7R2. An Introductory Guide to Finite Element Analysis.- Edited by AA Becker (Dept of Mech Eng, Univ of Nottingham). ASME International, New York. 2004. 171 pp. Hardcover. ISBN 0-7918-0205-1. $79.00.
Reviewed by D Karamanlidis (Dept of Civil Eng, Univ of Rhode Island, Bliss Hall, Kingston RI 02881).
As anyone who ever taught or took a course on finite elements will attest, there is no short supply on introductory texts on Finite Element Analysis (FEA). In fact, there must be over a hundred such texts currently in print and several of them are nothing short of excellent. On the top of this reviewer’s list are (in no particular order) Segerlind, Huebner, Bathe, and Wilson, Gallagher, Yang, Desai and Abel, and others. Thus, with so many good books to choose from the following question arises: What does a new FEA text need to offer in order to have a chance against all these well-established, time-honored heavyweights? The key, in the opinion of this reviewer, is pedagogy. Present the subject in such a way that today’s undergraduates (with a relatively limited experience in math and mechanics) can grasp the salient concepts behind the method.
According to the preface, “the book is suitable both for beginners and those seeking to strengthen their background knowledge of FE methods.” It is broken down in ten chapters, namely: 1) Introduction and background, 2) Structural analysis using pin-jointed elements, 3) Continuum elements, 4) Energy and variational principles, 5) Higher order quadratic elements, 6) Beam, plate, and shell elements, 7) Practical guidelines for FE applications, 8) Introduction to nonlinear FEA, 9) Thermal Problems, 10) Examples of FE applications. Chapters 1 through 9 contain a combined total of three (3) examples and not a single assignment problem.
Now taking a closer look at the contents, one is puzzled by the sheer volume of omissions, misrepresentations and confusing statements that made the final print. Some examples are listed below:
Page 9, Strain Energy: Concerning the formula, in Equation (1.14) the integration symbol is missing and should be replaced by. In the next equation on the same page, the factor 1/2 is missing.
Page 14: In both equations (1.30) and (1.31), the factor 2 is missing in front of the shear terms.
Pages 17 and 19: Equation (2.2) states that the axial strain for a rod is given by whereas Equation (2.13) leads to.
Page 19: With reference to the two-noded truss element, it stated that “such an element is said to have one degree of freedom.” Actually, the element is known to have two degrees of freedom (=independent displacements), namely u1 and u2.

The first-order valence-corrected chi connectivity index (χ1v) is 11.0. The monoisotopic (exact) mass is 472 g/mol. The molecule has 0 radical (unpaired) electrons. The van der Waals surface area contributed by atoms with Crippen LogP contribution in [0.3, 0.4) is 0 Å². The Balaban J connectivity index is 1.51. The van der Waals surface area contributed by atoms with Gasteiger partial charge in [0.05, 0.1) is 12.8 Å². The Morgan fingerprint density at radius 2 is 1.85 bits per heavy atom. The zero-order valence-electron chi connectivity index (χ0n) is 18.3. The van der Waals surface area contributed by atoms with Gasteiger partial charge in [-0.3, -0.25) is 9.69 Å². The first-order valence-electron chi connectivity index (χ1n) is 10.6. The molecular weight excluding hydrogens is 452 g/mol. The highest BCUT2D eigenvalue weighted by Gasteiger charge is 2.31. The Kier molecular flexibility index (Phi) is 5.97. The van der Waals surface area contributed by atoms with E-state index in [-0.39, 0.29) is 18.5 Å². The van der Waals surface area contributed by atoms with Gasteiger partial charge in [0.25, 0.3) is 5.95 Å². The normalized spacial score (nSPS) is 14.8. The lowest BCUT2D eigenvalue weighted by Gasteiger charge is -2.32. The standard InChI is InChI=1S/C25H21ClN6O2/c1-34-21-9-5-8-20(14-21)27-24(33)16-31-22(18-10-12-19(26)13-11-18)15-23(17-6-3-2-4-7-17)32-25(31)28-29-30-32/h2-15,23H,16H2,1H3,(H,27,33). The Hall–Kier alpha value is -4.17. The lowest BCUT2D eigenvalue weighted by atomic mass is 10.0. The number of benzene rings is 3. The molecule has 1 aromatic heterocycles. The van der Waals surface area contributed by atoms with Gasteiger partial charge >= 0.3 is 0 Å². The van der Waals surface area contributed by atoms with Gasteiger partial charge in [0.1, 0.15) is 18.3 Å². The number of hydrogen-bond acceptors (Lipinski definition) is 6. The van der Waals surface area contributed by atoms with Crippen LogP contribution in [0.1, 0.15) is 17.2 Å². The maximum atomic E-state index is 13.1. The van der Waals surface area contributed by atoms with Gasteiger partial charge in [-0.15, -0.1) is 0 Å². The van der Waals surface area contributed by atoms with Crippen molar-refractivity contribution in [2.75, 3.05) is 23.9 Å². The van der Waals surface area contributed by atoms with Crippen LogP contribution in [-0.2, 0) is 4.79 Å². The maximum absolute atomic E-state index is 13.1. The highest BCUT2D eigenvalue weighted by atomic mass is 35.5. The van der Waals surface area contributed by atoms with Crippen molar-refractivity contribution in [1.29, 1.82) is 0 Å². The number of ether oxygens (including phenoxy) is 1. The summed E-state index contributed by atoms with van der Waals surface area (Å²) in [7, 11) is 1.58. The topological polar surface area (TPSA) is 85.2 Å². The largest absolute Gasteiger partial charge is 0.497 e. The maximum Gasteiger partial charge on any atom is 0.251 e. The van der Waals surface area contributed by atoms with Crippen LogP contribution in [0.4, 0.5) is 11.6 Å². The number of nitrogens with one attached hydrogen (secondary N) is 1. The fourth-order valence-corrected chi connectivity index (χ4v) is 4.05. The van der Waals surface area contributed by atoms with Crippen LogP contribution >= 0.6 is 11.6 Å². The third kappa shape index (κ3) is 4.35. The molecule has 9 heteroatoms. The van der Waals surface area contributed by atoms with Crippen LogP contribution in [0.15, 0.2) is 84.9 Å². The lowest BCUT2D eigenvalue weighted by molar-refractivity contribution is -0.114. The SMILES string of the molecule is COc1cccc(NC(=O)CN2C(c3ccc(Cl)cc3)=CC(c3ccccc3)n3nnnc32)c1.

Page 26: Concerning the stiffness matrix for the two-noded truss element using global displacement variables, it is stated that it is derived by taking the partial derivatives of the strain energy in terms of the four global displacements. Since these four variables are linearly dependent, the above operation is not permissible.
Boundary Conditions: The reader comes away with the impression that first the global stiffness matrix is assembled and then the boundary conditions are imposed. Actually, it is common practice to impose the boundary conditions on the fly during the assembly thereby avoiding the need to unnecessarily inflate both the size of the global equations and the computational effort to solve them (cf, Bathe and Wilson, to name but one source).
Continuum Elements: Only the stiffness matrix for the time-honored but nowadays rarely used CST element is presented. Nothing about quadrilateral elements, not to mention isoparametric elements. This is a bit strange, because the results presented in Chapter 10 were actually produced using isoparametric elements.
Page 57: With reference to solutions obtained using Ritz method, it is stated that “the above exact solution is different from all the trial solutions used above." Actually, Equations (4.21) (trial solution) and (4.24) (exact) are identical.
Beam Element: The beam shape functions may be written down directly as Hermitian polynomials. There is no need to invert any 4×4 matrices to obtain them. It’s not clear to this reviewer why not a single example was presented to showcase the element’s use.
Plate/Shell Elements: Given the fact that these are the most widely used elements, it’s not clear why only the special cases of axisymmetric elements (which are very similar to the previously presented beam and truss elements) are mentioned.
Further, the choice to include a superficial at best coverage of nonlinear FEA (let’s face it: others have devoted to the subject two volumes double the size of the present one) instead of more down the earth topics such as buckling and free vibrations) appears to be a curious one.
In conclusion, it is the opinion of this reviewer that An Introductory Guide to Finite Element Analysis suffers from too many deficiencies to be considered suitable reading both for beginners and those seeking to strengthen their background knowledge of FE methods. Students and instructors interested in FEA will be better off sticking with the classics mentioned previously.